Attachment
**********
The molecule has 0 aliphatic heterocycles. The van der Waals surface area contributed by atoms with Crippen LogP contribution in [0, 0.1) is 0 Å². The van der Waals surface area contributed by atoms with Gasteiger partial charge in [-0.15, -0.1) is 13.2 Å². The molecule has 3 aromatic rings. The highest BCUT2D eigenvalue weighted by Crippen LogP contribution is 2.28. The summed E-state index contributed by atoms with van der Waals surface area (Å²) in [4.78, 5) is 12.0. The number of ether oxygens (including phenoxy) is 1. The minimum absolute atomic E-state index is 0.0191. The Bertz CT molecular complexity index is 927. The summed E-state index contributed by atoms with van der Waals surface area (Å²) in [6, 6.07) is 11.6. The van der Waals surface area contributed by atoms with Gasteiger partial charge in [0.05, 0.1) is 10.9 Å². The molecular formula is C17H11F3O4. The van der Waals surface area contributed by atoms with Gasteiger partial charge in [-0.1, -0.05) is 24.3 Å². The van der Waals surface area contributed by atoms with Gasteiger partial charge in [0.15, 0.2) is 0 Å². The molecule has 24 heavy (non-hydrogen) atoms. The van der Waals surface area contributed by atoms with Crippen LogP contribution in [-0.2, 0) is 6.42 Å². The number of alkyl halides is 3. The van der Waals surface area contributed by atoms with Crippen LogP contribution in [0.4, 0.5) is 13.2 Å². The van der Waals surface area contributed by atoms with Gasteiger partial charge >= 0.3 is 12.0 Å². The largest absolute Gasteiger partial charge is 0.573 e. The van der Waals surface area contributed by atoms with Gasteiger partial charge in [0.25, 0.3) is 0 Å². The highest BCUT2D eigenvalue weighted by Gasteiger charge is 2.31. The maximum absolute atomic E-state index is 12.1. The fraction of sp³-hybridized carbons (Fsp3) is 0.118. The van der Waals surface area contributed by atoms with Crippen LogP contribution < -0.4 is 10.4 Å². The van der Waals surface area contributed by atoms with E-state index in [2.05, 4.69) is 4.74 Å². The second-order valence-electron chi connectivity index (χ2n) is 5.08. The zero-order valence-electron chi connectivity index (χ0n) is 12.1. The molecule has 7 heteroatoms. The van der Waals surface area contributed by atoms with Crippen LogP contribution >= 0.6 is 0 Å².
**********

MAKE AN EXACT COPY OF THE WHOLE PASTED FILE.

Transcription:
The molecule has 0 aliphatic heterocycles. The van der Waals surface area contributed by atoms with Crippen LogP contribution in [0, 0.1) is 0 Å². The van der Waals surface area contributed by atoms with Gasteiger partial charge in [-0.15, -0.1) is 13.2 Å². The molecule has 3 aromatic rings. The highest BCUT2D eigenvalue weighted by Crippen LogP contribution is 2.28. The summed E-state index contributed by atoms with van der Waals surface area (Å²) in [4.78, 5) is 12.0. The number of ether oxygens (including phenoxy) is 1. The minimum absolute atomic E-state index is 0.0191. The Bertz CT molecular complexity index is 927. The summed E-state index contributed by atoms with van der Waals surface area (Å²) in [6, 6.07) is 11.6. The van der Waals surface area contributed by atoms with Gasteiger partial charge in [0.05, 0.1) is 10.9 Å². The molecular formula is C17H11F3O4. The van der Waals surface area contributed by atoms with Gasteiger partial charge in [-0.1, -0.05) is 24.3 Å². The van der Waals surface area contributed by atoms with Gasteiger partial charge in [0.15, 0.2) is 0 Å². The molecule has 24 heavy (non-hydrogen) atoms. The van der Waals surface area contributed by atoms with Crippen LogP contribution in [-0.2, 0) is 6.42 Å². The number of alkyl halides is 3. The van der Waals surface area contributed by atoms with Crippen LogP contribution in [0.4, 0.5) is 13.2 Å². The van der Waals surface area contributed by atoms with Gasteiger partial charge >= 0.3 is 12.0 Å². The largest absolute Gasteiger partial charge is 0.573 e. The van der Waals surface area contributed by atoms with Gasteiger partial charge in [0.25, 0.3) is 0 Å². The highest BCUT2D eigenvalue weighted by Gasteiger charge is 2.31. The maximum absolute atomic E-state index is 12.1. The fraction of sp³-hybridized carbons (Fsp3) is 0.118. The van der Waals surface area contributed by atoms with Crippen LogP contribution < -0.4 is 10.4 Å². The van der Waals surface area contributed by atoms with E-state index in [2.05, 4.69) is 4.74 Å². The second-order valence-electron chi connectivity index (χ2n) is 5.08. The zero-order valence-electron chi connectivity index (χ0n) is 12.1. The molecule has 7 heteroatoms. The van der Waals surface area contributed by atoms with Crippen LogP contribution >= 0.6 is 0 Å².